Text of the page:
Love and Olive Oil

Thanksgiving Wrap-Up: What We Ate

Thanksgiving 2013

Our annual Thanksgiving feast is perhaps the antithesis of the norm: calm, casual, and intimate. No elaborate place settings or countless sides and dressings – just the basics. We love it and wouldn’t have it any other way. This year was our biggest crowd yet, with both Taylor’s mom and step-dad in town visiting, our little 4-person table was at capacity.

I hope your day was just as fabulous, and filled with turkey and pies and all manner of delicious things. I say it every year but one of the things I am most thankful for is you. If I could get a dining table big enough to seat each and every one of you, you know I would extend the invitation in a heartbeat. But in a sense, isn’t that what this blog is? A big, community table where we can all sit down and share a homemade meal. That is perhaps what I love most.

So thank you for sharing in this journey with us, and here’s to many more turkey days to come! But now, on to the food!

As in years past, I’m not going to bore you poor turkey-stuffed souls with all of the recipes, but rather just focus on the highlights. More for my own reference (as I always look back at years’ past to see what worked and what didn’t). I will be sharing the recipe for the green beans shortly, and as soon as I perfect the biscuits will be sharing those as well. The rest, well, links are included where relevant. Might I suggest bookmarking them for next year?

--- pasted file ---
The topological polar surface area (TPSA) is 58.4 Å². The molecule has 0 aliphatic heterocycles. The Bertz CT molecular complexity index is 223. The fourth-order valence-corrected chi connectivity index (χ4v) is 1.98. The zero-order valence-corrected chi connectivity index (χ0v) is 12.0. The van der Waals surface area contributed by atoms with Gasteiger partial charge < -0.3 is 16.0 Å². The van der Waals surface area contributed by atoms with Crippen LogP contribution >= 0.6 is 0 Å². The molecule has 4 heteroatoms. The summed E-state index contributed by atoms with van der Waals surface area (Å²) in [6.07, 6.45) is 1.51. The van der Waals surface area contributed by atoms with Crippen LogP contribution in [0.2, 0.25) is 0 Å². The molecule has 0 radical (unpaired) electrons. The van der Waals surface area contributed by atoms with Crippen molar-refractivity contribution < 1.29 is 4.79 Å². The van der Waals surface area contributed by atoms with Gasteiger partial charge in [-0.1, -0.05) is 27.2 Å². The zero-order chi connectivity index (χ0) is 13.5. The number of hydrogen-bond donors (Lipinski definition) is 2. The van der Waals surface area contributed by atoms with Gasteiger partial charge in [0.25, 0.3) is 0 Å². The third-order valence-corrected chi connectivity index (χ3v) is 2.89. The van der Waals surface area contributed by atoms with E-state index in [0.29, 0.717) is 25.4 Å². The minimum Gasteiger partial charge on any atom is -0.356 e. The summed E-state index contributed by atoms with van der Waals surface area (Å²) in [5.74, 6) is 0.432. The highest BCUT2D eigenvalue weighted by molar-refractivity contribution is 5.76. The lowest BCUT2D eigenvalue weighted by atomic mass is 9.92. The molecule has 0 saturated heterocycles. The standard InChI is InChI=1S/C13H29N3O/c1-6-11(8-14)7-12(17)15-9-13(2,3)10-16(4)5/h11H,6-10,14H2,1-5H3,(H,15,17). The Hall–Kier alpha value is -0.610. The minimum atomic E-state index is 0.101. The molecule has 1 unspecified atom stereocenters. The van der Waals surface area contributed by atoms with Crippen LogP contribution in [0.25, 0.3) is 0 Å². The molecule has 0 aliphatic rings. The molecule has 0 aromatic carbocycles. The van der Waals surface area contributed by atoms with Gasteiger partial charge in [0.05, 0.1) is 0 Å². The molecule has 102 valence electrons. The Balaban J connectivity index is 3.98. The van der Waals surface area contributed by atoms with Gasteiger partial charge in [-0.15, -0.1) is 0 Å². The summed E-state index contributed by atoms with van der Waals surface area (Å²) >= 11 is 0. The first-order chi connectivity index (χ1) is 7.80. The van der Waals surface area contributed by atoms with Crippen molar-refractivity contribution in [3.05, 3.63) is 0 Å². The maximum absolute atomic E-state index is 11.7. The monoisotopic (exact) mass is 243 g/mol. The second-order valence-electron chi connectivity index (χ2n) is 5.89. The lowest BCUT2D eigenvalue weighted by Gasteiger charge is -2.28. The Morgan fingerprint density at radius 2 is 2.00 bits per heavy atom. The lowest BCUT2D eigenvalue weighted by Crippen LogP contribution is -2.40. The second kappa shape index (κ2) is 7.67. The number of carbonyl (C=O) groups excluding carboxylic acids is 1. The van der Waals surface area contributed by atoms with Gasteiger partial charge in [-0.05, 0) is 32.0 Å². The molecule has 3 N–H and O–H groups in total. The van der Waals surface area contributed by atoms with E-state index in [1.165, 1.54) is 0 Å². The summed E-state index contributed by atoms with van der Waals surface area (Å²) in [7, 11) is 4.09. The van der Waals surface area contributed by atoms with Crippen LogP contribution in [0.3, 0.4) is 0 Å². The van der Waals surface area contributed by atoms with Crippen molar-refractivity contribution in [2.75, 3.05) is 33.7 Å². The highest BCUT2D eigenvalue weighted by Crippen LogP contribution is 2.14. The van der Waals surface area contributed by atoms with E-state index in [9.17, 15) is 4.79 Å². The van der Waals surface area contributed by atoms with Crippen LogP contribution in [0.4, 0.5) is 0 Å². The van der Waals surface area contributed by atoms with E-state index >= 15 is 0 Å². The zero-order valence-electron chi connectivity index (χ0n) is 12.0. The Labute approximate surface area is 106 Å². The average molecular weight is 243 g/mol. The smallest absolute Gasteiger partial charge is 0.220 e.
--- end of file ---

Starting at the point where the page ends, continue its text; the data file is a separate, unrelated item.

Thanksgiving 2013

Turkey: We went free-form this year, adapting a basic brine recipe with a bunch of different ingredients. Apple juice instead of water, and a few aromatic spices like cinnamon and star anise gave the brine an almost cider-like aroma. But you know what we’ve finally realized, after 5 years of brining our turkeys? Brine is about getting moisture and salt into the bird. It doesn’t really matter what else goes in to the mix, you won’t taste it. At least not in any discernible way. We’ve done orange juice, honey, and malt beer brines; each produced a succulent, moist bird, but could you tell that there was orange juice, honey, or beer in there? Could you taste the peppercorns or bay leaf or white wine? Nope. We’ll see, maybe next year we’ll try something outrageous and potent like balsamic vinegar or cranberry juice, just to test this theory. It doesn’t mean I’ll stop brining the birds, it just means I won’t obsess quite so much about the minutia of the specific recipe.

Potatoes: The definitive roasted garlic mashed potatoes. Can’t beat ’em.

Stuffing: Taylor went off the cuff this year, inventing his own Italian sausage stuffing recipe on the fly. His verdict (since I’m not a stuffing fan I cannot comment): eh. Not his best, for sure. Perhaps the wrong choice of sausage, or a slightly off texture. In my opinion that describes ALL stuffing, EVER, but Taylor refuses to nix it off our bare-bones menu.

Biscuits: I’ve been working on a brown-butter biscuit recipe for some time now. It still needs work, but these tender biscuits were a welcome respite from the rest of the meal. The sweet sorghum and bourbon glaze was perhaps a wee bit too sweet, though. Still a work in progress!

Green Beans: I had spotted some persimmons at the store, and set out to re-make a Thanksgiving dish from our pre-blog era. This dish was one of the highlights of the meal, for sure, and I’ll be sharing the recipe next week.

Cranberry Sauce: I finally used the last of my hibiscus in the Hibiscus-Lime Cranberry Sauce recipe I shared earlier this month. Smashing. Tart and tangy and a perfect complement to the turkey and rich gravy.

Gravy: Our bird was a lean one this year, so the drippings were minimal. Perhaps that was why the gravy was significantly lighter and milder than in years past, but with homemade turkey stock and a splash of Madeira it was still fantastic. We tried a smidge of potato starch to thicken it up; it was like cornstarch on steroids. If you like thick gravy you may want to give it a try.

Thanksgiving Pumpkin Pie